Only Their Hairdresser Knows For Sure
I know there are a lot of products out there to help people hide their gray hair. You can just dye it all, or you can leave some gray to look “distinguished,” or you can do just your beard, if you have one and it’s giving away your grayness. I have no problem with gray hair. I think it looks nice. Of course, as my wife likes to point out, I don’t have any, so I should shut up about it. If I was already going gray and I talked about how gray hair looks good, it would sound like I doth protest too much. I’m laying groundwork here for my inevitable be-graying. I just want everyone to know I thought this before I had to think it. Anyway, chickens, as far as I know, do not go gray. They look distinguished in their own ways, I suppose.
You might recall that the Mandrell Sisters are my three Buff Orpingtons who are nearly identical (at least to my eye). This has caused me no end of grief, the thinking being that I am not seeing their uniqueness. Well, there have been some developments. All three sisters have now gone through their annual molts, and things are not the same.
The first difference I noticed was that one of them was much, much lighter than she had been. She’s no longer yellow, but not quite beige. I’d say she’s become a sort of Silver Fox, if a. that wasn’t creepy to say about a chicken, and b. foxes didn’t eat chickens. I don’t want to call her that which intends to eat her. This is what got me thinking about gray hair. She might look a little distinguished, for a chicken. I don’t know that I will go to her for advice or anything, but something about her seems more respectable than it used to.
The Mandrell Sister who has had issues with vent gleet, a.k.a. Gleety Mandrell, has stood out from the other two for a while now. At first, it was because she had the nasty butt typical of nasty butt disease. Then it was because I trimmed off all the nasty feathers, and she was the only one with a featherless hind end. As if this poor chicken hadn’t been through enough, her molt was pretty rough, too. Her tail feathers looked ragged to the point that I thought she was being picked on, until I noticed that she was bald around the neck where other feathers had fallen out. She was definitely on the “mange” end of the molt spectrum. The feathers are coming back in, but what I’ve noticed is that the new ones are lighter, but there are still plenty of old ones that are the original darker color. I’d say she looks mottled, now, if that’s what mottled means. Almost a calico, in way. I like calico cats. Calico chickens? She looks like the equivalent of wearing clashing plaids. I’ll try not to judge.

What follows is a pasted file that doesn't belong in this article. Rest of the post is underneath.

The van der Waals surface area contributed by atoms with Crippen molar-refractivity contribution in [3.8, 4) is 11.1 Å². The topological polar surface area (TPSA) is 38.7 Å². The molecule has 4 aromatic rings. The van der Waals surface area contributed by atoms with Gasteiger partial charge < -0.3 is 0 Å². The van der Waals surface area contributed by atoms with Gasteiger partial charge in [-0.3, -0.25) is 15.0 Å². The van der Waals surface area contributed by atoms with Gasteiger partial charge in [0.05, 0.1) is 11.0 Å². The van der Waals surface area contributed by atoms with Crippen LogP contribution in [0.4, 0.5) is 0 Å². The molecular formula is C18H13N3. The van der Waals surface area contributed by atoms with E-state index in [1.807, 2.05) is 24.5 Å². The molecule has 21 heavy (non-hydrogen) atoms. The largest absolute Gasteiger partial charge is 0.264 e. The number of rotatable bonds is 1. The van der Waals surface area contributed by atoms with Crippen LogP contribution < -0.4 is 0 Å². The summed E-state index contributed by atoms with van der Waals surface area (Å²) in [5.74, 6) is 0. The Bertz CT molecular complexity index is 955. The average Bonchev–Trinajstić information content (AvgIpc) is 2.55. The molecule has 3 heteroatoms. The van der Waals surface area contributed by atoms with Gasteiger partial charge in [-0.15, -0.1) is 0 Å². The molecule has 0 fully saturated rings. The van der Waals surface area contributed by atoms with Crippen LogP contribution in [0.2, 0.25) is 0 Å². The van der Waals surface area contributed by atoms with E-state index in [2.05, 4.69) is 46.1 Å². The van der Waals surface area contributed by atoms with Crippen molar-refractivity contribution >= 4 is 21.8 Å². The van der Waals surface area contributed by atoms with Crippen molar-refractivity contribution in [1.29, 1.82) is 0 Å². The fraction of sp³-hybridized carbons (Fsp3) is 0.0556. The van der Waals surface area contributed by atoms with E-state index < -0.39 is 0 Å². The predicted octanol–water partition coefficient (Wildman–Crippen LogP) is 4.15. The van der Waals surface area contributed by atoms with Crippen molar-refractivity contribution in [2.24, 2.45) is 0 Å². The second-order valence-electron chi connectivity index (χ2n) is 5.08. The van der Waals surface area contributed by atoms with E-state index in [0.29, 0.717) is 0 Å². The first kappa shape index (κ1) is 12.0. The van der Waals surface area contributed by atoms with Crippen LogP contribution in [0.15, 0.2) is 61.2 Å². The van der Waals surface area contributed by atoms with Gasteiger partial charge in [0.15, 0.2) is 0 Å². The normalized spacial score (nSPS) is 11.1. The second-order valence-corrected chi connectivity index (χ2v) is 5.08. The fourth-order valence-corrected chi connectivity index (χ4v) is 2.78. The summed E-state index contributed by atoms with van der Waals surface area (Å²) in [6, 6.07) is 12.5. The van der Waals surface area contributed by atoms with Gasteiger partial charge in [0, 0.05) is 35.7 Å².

Then there’s the third sister. She has molted, but everything looks exactly the same, like that little black dress that never goes out of style. Maybe she’s behind the times as far as what’s new in chicken fashions, or maybe she’s doing that whole retro thing. Or maybe she’s like that friend who never seems to get old. Don’t you just hate that person? I don’t know. What I do know, is that I can now tell them apart, and this is fraught with issues. Do I now give them individual names? I liked the idea of a group name, though if anything happened to one of them, how would I cope? There are three actual Mandrell Sisters. What if one of the chicken Mandrell Sisters died? Would I have to have one of the human ones whacked for consistency? I have been known to go a long way for a joke, but I’m not sure I’m willing to go that far. Yet. Should I give them nicknames, like, say, Gleety? Do I just roll with the changes? Or do I do like the third chicken, and just stay put? These are big questions. Perhaps in the New Year, I will have answers. For now, I will keep the chicken ship steady as she goes, and if a new name (that isn’t Gleety) should present itself, I will be ready. Who knows, maybe I’ll even have some gray hair by then.